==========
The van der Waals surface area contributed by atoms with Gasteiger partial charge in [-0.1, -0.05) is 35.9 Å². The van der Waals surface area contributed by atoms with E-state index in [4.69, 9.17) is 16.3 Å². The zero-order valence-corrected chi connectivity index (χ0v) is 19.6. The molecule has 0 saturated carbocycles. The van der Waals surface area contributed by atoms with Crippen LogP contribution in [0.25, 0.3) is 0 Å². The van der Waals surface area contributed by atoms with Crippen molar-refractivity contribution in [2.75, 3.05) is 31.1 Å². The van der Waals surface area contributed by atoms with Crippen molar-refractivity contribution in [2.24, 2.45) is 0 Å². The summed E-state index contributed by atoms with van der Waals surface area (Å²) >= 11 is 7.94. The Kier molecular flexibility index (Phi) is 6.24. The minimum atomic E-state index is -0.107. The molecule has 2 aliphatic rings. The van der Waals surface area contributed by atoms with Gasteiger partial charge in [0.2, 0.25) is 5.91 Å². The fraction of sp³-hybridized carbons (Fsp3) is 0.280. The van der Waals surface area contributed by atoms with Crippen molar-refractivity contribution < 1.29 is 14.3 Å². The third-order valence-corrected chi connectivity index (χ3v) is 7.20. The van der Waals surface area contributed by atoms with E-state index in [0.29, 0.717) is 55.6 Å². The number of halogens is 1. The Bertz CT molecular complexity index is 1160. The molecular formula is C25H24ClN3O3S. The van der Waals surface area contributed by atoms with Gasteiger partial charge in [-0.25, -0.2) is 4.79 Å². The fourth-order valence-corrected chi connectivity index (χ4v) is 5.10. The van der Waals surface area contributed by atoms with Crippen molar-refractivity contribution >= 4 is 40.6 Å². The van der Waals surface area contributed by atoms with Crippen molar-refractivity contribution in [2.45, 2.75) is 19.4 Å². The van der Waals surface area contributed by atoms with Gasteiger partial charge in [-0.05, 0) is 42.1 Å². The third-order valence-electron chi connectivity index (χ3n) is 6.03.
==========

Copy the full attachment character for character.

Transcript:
The van der Waals surface area contributed by atoms with Gasteiger partial charge in [-0.1, -0.05) is 35.9 Å². The van der Waals surface area contributed by atoms with E-state index in [4.69, 9.17) is 16.3 Å². The zero-order valence-corrected chi connectivity index (χ0v) is 19.6. The molecule has 0 saturated carbocycles. The van der Waals surface area contributed by atoms with Crippen LogP contribution in [0.25, 0.3) is 0 Å². The van der Waals surface area contributed by atoms with Crippen molar-refractivity contribution in [2.75, 3.05) is 31.1 Å². The van der Waals surface area contributed by atoms with Crippen molar-refractivity contribution in [2.24, 2.45) is 0 Å². The summed E-state index contributed by atoms with van der Waals surface area (Å²) >= 11 is 7.94. The Kier molecular flexibility index (Phi) is 6.24. The minimum atomic E-state index is -0.107. The molecule has 2 aliphatic rings. The van der Waals surface area contributed by atoms with Gasteiger partial charge in [0.2, 0.25) is 5.91 Å². The fraction of sp³-hybridized carbons (Fsp3) is 0.280. The van der Waals surface area contributed by atoms with Crippen molar-refractivity contribution < 1.29 is 14.3 Å². The third-order valence-corrected chi connectivity index (χ3v) is 7.20. The van der Waals surface area contributed by atoms with E-state index in [0.29, 0.717) is 55.6 Å². The number of halogens is 1. The Bertz CT molecular complexity index is 1160. The molecular formula is C25H24ClN3O3S. The van der Waals surface area contributed by atoms with Gasteiger partial charge in [-0.25, -0.2) is 4.79 Å². The fourth-order valence-corrected chi connectivity index (χ4v) is 5.10. The van der Waals surface area contributed by atoms with Crippen molar-refractivity contribution >= 4 is 40.6 Å². The van der Waals surface area contributed by atoms with Crippen molar-refractivity contribution in [2.45, 2.75) is 19.4 Å². The van der Waals surface area contributed by atoms with Gasteiger partial charge in [-0.05, 0) is 42.1 Å². The third-order valence-electron chi connectivity index (χ3n) is 6.03.